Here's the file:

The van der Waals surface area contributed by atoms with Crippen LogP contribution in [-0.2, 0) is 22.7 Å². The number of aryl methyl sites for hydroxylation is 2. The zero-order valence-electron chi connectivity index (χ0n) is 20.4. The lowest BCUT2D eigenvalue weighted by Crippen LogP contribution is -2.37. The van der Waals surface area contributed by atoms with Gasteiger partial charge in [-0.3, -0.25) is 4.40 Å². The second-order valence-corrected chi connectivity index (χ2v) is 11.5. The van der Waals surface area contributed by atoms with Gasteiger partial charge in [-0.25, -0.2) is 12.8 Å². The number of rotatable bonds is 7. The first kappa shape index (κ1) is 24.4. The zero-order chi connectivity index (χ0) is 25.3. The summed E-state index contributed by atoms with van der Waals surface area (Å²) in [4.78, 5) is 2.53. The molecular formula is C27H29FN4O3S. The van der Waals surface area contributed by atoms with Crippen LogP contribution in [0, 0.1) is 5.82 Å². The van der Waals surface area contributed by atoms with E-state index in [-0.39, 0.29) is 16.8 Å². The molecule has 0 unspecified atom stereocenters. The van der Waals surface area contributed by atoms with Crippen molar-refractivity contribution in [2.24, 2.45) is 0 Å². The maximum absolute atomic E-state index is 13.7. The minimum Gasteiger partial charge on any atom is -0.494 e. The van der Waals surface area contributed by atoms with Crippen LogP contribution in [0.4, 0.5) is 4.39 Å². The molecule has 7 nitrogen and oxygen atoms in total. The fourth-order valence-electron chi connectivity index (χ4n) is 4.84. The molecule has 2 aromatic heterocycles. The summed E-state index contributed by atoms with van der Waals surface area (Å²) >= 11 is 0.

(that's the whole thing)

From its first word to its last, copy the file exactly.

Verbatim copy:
The van der Waals surface area contributed by atoms with Crippen LogP contribution in [-0.2, 0) is 22.7 Å². The number of aryl methyl sites for hydroxylation is 2. The zero-order valence-electron chi connectivity index (χ0n) is 20.4. The lowest BCUT2D eigenvalue weighted by Crippen LogP contribution is -2.37. The van der Waals surface area contributed by atoms with Gasteiger partial charge in [-0.3, -0.25) is 4.40 Å². The second-order valence-corrected chi connectivity index (χ2v) is 11.5. The van der Waals surface area contributed by atoms with Gasteiger partial charge in [-0.25, -0.2) is 12.8 Å². The number of rotatable bonds is 7. The first kappa shape index (κ1) is 24.4. The zero-order chi connectivity index (χ0) is 25.3. The summed E-state index contributed by atoms with van der Waals surface area (Å²) in [4.78, 5) is 2.53. The molecular formula is C27H29FN4O3S. The van der Waals surface area contributed by atoms with Crippen LogP contribution in [0, 0.1) is 5.82 Å². The van der Waals surface area contributed by atoms with E-state index in [-0.39, 0.29) is 16.8 Å². The molecule has 0 unspecified atom stereocenters. The van der Waals surface area contributed by atoms with Crippen molar-refractivity contribution in [2.24, 2.45) is 0 Å². The maximum absolute atomic E-state index is 13.7. The minimum Gasteiger partial charge on any atom is -0.494 e. The van der Waals surface area contributed by atoms with Crippen LogP contribution in [0.4, 0.5) is 4.39 Å². The molecule has 7 nitrogen and oxygen atoms in total. The fourth-order valence-electron chi connectivity index (χ4n) is 4.84. The molecule has 2 aromatic heterocycles. The summed E-state index contributed by atoms with van der Waals surface area (Å²) >= 11 is 0.